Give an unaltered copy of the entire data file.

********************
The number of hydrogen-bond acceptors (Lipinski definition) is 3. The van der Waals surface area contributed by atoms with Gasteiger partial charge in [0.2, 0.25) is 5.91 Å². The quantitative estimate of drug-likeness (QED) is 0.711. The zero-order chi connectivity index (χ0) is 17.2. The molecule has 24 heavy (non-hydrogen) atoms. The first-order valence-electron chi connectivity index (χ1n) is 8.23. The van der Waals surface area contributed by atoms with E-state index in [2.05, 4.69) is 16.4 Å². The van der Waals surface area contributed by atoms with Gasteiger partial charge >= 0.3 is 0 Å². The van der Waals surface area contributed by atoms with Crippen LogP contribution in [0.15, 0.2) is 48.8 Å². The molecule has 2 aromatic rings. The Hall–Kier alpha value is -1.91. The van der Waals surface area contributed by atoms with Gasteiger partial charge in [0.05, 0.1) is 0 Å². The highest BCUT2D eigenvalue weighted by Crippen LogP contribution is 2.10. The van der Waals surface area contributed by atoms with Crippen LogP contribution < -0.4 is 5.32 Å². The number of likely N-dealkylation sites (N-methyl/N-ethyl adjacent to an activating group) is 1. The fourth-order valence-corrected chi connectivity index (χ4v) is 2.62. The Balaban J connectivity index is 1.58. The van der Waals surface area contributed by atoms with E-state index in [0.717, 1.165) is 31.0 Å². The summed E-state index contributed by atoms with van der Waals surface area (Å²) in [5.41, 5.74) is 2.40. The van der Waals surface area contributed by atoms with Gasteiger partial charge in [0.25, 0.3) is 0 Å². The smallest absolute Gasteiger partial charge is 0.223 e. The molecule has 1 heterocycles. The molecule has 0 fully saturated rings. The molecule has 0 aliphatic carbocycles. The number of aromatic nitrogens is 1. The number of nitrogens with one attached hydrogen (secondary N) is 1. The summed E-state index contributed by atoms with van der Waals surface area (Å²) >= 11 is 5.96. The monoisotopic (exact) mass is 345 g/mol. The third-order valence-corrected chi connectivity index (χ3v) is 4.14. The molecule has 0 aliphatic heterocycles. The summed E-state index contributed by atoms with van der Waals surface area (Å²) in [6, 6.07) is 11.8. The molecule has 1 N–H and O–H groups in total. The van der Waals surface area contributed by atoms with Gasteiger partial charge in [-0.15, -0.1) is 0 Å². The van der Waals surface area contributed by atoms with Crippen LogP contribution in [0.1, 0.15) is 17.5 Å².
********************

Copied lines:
The number of hydrogen-bond acceptors (Lipinski definition) is 3. The van der Waals surface area contributed by atoms with Gasteiger partial charge in [0.2, 0.25) is 5.91 Å². The quantitative estimate of drug-likeness (QED) is 0.711. The zero-order chi connectivity index (χ0) is 17.2. The molecule has 24 heavy (non-hydrogen) atoms. The first-order valence-electron chi connectivity index (χ1n) is 8.23. The van der Waals surface area contributed by atoms with E-state index in [2.05, 4.69) is 16.4 Å². The van der Waals surface area contributed by atoms with Gasteiger partial charge >= 0.3 is 0 Å². The van der Waals surface area contributed by atoms with Crippen LogP contribution in [0.15, 0.2) is 48.8 Å². The molecule has 2 aromatic rings. The Hall–Kier alpha value is -1.91. The van der Waals surface area contributed by atoms with Gasteiger partial charge in [0.05, 0.1) is 0 Å². The highest BCUT2D eigenvalue weighted by Crippen LogP contribution is 2.10. The van der Waals surface area contributed by atoms with Crippen LogP contribution < -0.4 is 5.32 Å². The number of likely N-dealkylation sites (N-methyl/N-ethyl adjacent to an activating group) is 1. The fourth-order valence-corrected chi connectivity index (χ4v) is 2.62. The Balaban J connectivity index is 1.58. The van der Waals surface area contributed by atoms with E-state index in [0.717, 1.165) is 31.0 Å². The summed E-state index contributed by atoms with van der Waals surface area (Å²) in [5.41, 5.74) is 2.40. The van der Waals surface area contributed by atoms with Gasteiger partial charge in [0.25, 0.3) is 0 Å². The smallest absolute Gasteiger partial charge is 0.223 e. The molecule has 1 heterocycles. The molecule has 0 fully saturated rings. The molecule has 0 aliphatic carbocycles. The number of aromatic nitrogens is 1. The number of nitrogens with one attached hydrogen (secondary N) is 1. The summed E-state index contributed by atoms with van der Waals surface area (Å²) >= 11 is 5.96. The monoisotopic (exact) mass is 345 g/mol. The third-order valence-corrected chi connectivity index (χ3v) is 4.14. The molecule has 0 aliphatic heterocycles. The summed E-state index contributed by atoms with van der Waals surface area (Å²) in [6, 6.07) is 11.8. The molecule has 1 N–H and O–H groups in total. The van der Waals surface area contributed by atoms with Gasteiger partial charge in [-0.15, -0.1) is 0 Å². The van der Waals surface area contributed by atoms with Crippen LogP contribution in [0.1, 0.15) is 17.5 Å².